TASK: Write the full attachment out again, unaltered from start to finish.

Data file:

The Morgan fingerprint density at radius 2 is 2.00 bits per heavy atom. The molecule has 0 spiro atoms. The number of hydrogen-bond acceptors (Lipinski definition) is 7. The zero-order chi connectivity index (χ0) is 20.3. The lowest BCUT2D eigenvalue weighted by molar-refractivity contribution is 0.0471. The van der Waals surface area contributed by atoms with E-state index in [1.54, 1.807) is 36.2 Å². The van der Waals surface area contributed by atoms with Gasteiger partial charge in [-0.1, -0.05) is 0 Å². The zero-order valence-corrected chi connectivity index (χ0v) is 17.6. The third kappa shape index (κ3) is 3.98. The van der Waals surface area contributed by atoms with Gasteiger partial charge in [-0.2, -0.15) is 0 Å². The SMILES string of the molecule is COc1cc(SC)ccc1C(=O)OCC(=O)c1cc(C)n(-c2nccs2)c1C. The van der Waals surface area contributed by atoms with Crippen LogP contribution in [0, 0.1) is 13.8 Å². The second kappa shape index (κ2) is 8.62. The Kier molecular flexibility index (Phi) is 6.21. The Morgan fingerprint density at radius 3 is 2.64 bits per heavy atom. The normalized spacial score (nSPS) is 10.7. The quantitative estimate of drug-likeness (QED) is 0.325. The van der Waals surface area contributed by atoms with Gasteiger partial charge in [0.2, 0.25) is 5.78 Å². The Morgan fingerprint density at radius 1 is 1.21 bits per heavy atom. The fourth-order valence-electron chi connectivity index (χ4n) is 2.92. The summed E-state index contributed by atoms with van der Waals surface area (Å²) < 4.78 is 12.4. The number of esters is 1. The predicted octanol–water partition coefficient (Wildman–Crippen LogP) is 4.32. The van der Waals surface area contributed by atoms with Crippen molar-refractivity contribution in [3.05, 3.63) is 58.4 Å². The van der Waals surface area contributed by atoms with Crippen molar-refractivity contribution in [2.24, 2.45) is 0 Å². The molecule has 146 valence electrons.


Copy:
The Morgan fingerprint density at radius 2 is 2.00 bits per heavy atom. The molecule has 0 spiro atoms. The number of hydrogen-bond acceptors (Lipinski definition) is 7. The zero-order chi connectivity index (χ0) is 20.3. The lowest BCUT2D eigenvalue weighted by molar-refractivity contribution is 0.0471. The van der Waals surface area contributed by atoms with E-state index in [1.54, 1.807) is 36.2 Å². The van der Waals surface area contributed by atoms with Gasteiger partial charge in [-0.1, -0.05) is 0 Å². The zero-order valence-corrected chi connectivity index (χ0v) is 17.6. The third kappa shape index (κ3) is 3.98. The van der Waals surface area contributed by atoms with Gasteiger partial charge in [-0.2, -0.15) is 0 Å². The SMILES string of the molecule is COc1cc(SC)ccc1C(=O)OCC(=O)c1cc(C)n(-c2nccs2)c1C. The van der Waals surface area contributed by atoms with Crippen LogP contribution in [0, 0.1) is 13.8 Å². The second kappa shape index (κ2) is 8.62. The Kier molecular flexibility index (Phi) is 6.21. The Morgan fingerprint density at radius 3 is 2.64 bits per heavy atom. The normalized spacial score (nSPS) is 10.7. The quantitative estimate of drug-likeness (QED) is 0.325. The van der Waals surface area contributed by atoms with Gasteiger partial charge in [0.2, 0.25) is 5.78 Å². The Morgan fingerprint density at radius 1 is 1.21 bits per heavy atom. The fourth-order valence-electron chi connectivity index (χ4n) is 2.92. The summed E-state index contributed by atoms with van der Waals surface area (Å²) < 4.78 is 12.4. The number of esters is 1. The predicted octanol–water partition coefficient (Wildman–Crippen LogP) is 4.32. The van der Waals surface area contributed by atoms with Crippen molar-refractivity contribution in [3.05, 3.63) is 58.4 Å². The van der Waals surface area contributed by atoms with Crippen molar-refractivity contribution in [2.24, 2.45) is 0 Å². The molecule has 146 valence electrons.